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Automated Planning and Diagnosis

A long term unmanned aerial vehicle (UAV) research projects provides one important application domain for our research in planning.

Diagnosis and troubleshooting of complex systems uses heavy trucks as an application domain.

The Automated Planning and Diagnosis (APD) group is part of the Knowledge Processing Laboratory (KPLAB) in the Artificial Intelligence and Integrated Computer Systems (AIICS) Division at the Department of Computer and Information Science at Linköping University.

Our research focuses on the pragmatic use of automated planning and diagnosis techniques to solve real-world problems. We view task planning as a central component of a solution that also involves essential tasks such as information gathering, motion planning, plan execution, execution monitoring, and interaction with human operators through mixed initiative interfaces. Within this larger context, areas of specific long-term interest include the following:

  • Studying the integration and interaction between different aspects of the planning and execution process, including the combination of task planning and motion planning as well as the use of task planning in combination with plan execution mechanisms, execution monitoring systems, and failure diagnosis / recovery.
  • Generating plans for multiple agents and cooperative systems, including delegation of subplans or subgoals and the use of distributed planning.
  • Increasing the expressivity of plan representation languages and planners for these languages in order to facilitate the specification of planning domains, allow richer constraints on valid solutions, and make full use of available execution capabilities.
  • Handling uncertainty and incomplete information, both in terms of timing and in terms of knowledge about the world in which an agent operates.
  • Improving planning performance, both through purely algorithmic improvements and throuh allowing new forms of domain information to be specified and taken advantage of during the planning process.
  • Studying the use of planning for diagnosis and troubleshooting, where planning techniques are used to determine which steps to take to gather the necessary information and to repair a system or otherwise recover from failures.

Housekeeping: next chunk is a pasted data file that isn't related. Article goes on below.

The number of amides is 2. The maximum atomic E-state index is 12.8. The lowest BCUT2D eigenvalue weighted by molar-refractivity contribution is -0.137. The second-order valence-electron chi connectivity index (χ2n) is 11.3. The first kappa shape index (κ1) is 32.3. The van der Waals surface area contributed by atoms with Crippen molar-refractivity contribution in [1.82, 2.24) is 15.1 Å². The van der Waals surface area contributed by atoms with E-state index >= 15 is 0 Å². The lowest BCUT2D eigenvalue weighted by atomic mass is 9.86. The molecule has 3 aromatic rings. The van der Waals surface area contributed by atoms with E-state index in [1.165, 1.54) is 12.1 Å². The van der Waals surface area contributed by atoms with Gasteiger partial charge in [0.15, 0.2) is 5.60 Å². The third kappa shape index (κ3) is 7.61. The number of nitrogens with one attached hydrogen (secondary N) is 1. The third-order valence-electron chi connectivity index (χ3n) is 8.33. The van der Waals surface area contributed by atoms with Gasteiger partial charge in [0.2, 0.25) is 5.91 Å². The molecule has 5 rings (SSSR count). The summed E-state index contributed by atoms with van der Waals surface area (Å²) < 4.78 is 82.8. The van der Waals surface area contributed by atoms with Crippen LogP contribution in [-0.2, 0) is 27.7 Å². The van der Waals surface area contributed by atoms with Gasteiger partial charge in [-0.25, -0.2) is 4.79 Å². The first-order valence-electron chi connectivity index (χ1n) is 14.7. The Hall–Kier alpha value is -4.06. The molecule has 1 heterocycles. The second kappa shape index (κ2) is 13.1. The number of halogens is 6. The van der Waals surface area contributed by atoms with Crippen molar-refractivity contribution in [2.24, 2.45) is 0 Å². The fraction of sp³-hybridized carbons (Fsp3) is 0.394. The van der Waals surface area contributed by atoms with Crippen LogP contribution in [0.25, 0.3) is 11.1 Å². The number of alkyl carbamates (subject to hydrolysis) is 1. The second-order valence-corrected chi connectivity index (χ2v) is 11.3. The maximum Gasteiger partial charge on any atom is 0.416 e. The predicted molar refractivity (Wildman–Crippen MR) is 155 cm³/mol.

Application Domains

Most of our research is grounded in the pragmatic requirements of the following concrete application domains:

  • Mission planning for unmanned aerial vehicles. Together with other groups at AIICS, we are involved in a long-term research endeavor involving the design, specification and implementation of autonomous architectures for intelligent unmanned aircraft systems. Applications of such systems include traffic surveillance and emergency services assistance. We currently use two Yamaha RMAX helicopters as well as two micro UAVs (MAVs), and several small quad-rotor UAVs have recently been acquired for further experimentation.
  • Diagnosis and troubleshooting of complex systems. In close cooperation with Scania AB, we are applying automated planning techniques to incremental diagnosis and troubleshooting for complex systems such as heavy trucks. The need to balance the cost of testing against the cost of potentially replacing non-faulty components can be modeled as an interesting form of probabilistic planning problem, where the aim is to generate a repair plan with minimal expected cost.
  • Computer games. Computer games can provide a natural environment in which to apply epistemic reasoning, where agents must generate plans given incomplete information and plan for knowledge acquisition. They can also provide a suitable testing ground for planning in the presence of agents that cannot be completely controlled by the planner, aiding research in the areas of cooperation and delegation. A small dialog-based adventure game is currently used as one method for validating research in the Logical Agents project.

Page responsible: Patrick Doherty
Last updated: 2014-04-30